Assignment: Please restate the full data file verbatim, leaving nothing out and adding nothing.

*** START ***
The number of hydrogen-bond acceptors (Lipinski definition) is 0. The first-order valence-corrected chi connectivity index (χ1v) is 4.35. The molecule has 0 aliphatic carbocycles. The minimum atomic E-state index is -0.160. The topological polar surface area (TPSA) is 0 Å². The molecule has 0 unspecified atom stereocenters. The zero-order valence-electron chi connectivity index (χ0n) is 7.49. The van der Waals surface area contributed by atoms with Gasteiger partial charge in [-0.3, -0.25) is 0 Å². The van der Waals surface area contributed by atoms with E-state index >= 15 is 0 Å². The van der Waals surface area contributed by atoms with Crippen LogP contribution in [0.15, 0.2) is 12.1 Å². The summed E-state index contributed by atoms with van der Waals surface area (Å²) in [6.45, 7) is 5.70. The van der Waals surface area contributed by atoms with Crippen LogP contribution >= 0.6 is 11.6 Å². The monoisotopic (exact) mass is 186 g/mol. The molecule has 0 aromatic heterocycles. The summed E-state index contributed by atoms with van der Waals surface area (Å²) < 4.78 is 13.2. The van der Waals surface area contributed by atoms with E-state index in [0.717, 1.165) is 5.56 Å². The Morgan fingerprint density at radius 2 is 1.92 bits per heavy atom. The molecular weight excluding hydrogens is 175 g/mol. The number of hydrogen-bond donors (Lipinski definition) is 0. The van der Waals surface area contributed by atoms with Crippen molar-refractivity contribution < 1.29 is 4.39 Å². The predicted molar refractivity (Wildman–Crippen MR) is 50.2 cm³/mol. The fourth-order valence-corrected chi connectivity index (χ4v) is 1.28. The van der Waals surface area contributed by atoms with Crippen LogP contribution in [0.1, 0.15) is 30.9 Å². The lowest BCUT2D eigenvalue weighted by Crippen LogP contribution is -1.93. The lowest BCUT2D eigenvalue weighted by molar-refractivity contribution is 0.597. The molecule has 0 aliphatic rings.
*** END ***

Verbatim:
The number of hydrogen-bond acceptors (Lipinski definition) is 0. The first-order valence-corrected chi connectivity index (χ1v) is 4.35. The molecule has 0 aliphatic carbocycles. The minimum atomic E-state index is -0.160. The topological polar surface area (TPSA) is 0 Å². The molecule has 0 unspecified atom stereocenters. The zero-order valence-electron chi connectivity index (χ0n) is 7.49. The van der Waals surface area contributed by atoms with Gasteiger partial charge in [-0.3, -0.25) is 0 Å². The van der Waals surface area contributed by atoms with E-state index >= 15 is 0 Å². The van der Waals surface area contributed by atoms with Crippen LogP contribution in [0.15, 0.2) is 12.1 Å². The summed E-state index contributed by atoms with van der Waals surface area (Å²) in [6.45, 7) is 5.70. The van der Waals surface area contributed by atoms with Crippen LogP contribution >= 0.6 is 11.6 Å². The monoisotopic (exact) mass is 186 g/mol. The molecule has 0 aromatic heterocycles. The summed E-state index contributed by atoms with van der Waals surface area (Å²) < 4.78 is 13.2. The van der Waals surface area contributed by atoms with E-state index in [0.717, 1.165) is 5.56 Å². The Morgan fingerprint density at radius 2 is 1.92 bits per heavy atom. The molecular weight excluding hydrogens is 175 g/mol. The number of hydrogen-bond donors (Lipinski definition) is 0. The van der Waals surface area contributed by atoms with Crippen molar-refractivity contribution < 1.29 is 4.39 Å². The predicted molar refractivity (Wildman–Crippen MR) is 50.2 cm³/mol. The fourth-order valence-corrected chi connectivity index (χ4v) is 1.28. The van der Waals surface area contributed by atoms with Crippen LogP contribution in [0.1, 0.15) is 30.9 Å². The lowest BCUT2D eigenvalue weighted by Crippen LogP contribution is -1.93. The lowest BCUT2D eigenvalue weighted by molar-refractivity contribution is 0.597. The molecule has 0 aliphatic rings.